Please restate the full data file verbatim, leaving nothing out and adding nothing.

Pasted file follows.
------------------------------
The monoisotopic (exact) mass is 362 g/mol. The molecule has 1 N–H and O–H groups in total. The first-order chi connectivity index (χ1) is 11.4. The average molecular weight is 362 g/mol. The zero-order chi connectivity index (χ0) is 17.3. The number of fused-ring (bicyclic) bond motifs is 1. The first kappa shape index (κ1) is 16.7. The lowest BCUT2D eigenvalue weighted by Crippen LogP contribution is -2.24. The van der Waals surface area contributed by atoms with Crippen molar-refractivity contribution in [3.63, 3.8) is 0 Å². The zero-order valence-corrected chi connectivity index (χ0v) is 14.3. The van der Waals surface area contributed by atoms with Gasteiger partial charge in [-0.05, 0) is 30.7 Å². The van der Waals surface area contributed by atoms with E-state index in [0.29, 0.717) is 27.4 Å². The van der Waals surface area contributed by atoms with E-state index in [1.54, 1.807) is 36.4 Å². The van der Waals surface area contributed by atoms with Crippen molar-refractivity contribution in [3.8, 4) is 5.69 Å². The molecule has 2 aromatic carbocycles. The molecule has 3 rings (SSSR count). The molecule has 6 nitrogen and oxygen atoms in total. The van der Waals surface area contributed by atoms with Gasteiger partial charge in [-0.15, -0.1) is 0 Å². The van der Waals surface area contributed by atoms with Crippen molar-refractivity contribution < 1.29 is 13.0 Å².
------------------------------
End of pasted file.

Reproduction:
The monoisotopic (exact) mass is 362 g/mol. The molecule has 1 N–H and O–H groups in total. The first-order chi connectivity index (χ1) is 11.4. The average molecular weight is 362 g/mol. The zero-order chi connectivity index (χ0) is 17.3. The number of fused-ring (bicyclic) bond motifs is 1. The first kappa shape index (κ1) is 16.7. The lowest BCUT2D eigenvalue weighted by Crippen LogP contribution is -2.24. The van der Waals surface area contributed by atoms with Crippen molar-refractivity contribution in [3.63, 3.8) is 0 Å². The zero-order valence-corrected chi connectivity index (χ0v) is 14.3. The van der Waals surface area contributed by atoms with Gasteiger partial charge in [-0.05, 0) is 30.7 Å². The van der Waals surface area contributed by atoms with E-state index in [0.29, 0.717) is 27.4 Å². The van der Waals surface area contributed by atoms with E-state index in [1.54, 1.807) is 36.4 Å². The van der Waals surface area contributed by atoms with Crippen molar-refractivity contribution in [3.8, 4) is 5.69 Å². The molecule has 2 aromatic carbocycles. The molecule has 3 rings (SSSR count). The molecule has 6 nitrogen and oxygen atoms in total. The van der Waals surface area contributed by atoms with Gasteiger partial charge in [-0.15, -0.1) is 0 Å². The van der Waals surface area contributed by atoms with Crippen molar-refractivity contribution < 1.29 is 13.0 Å².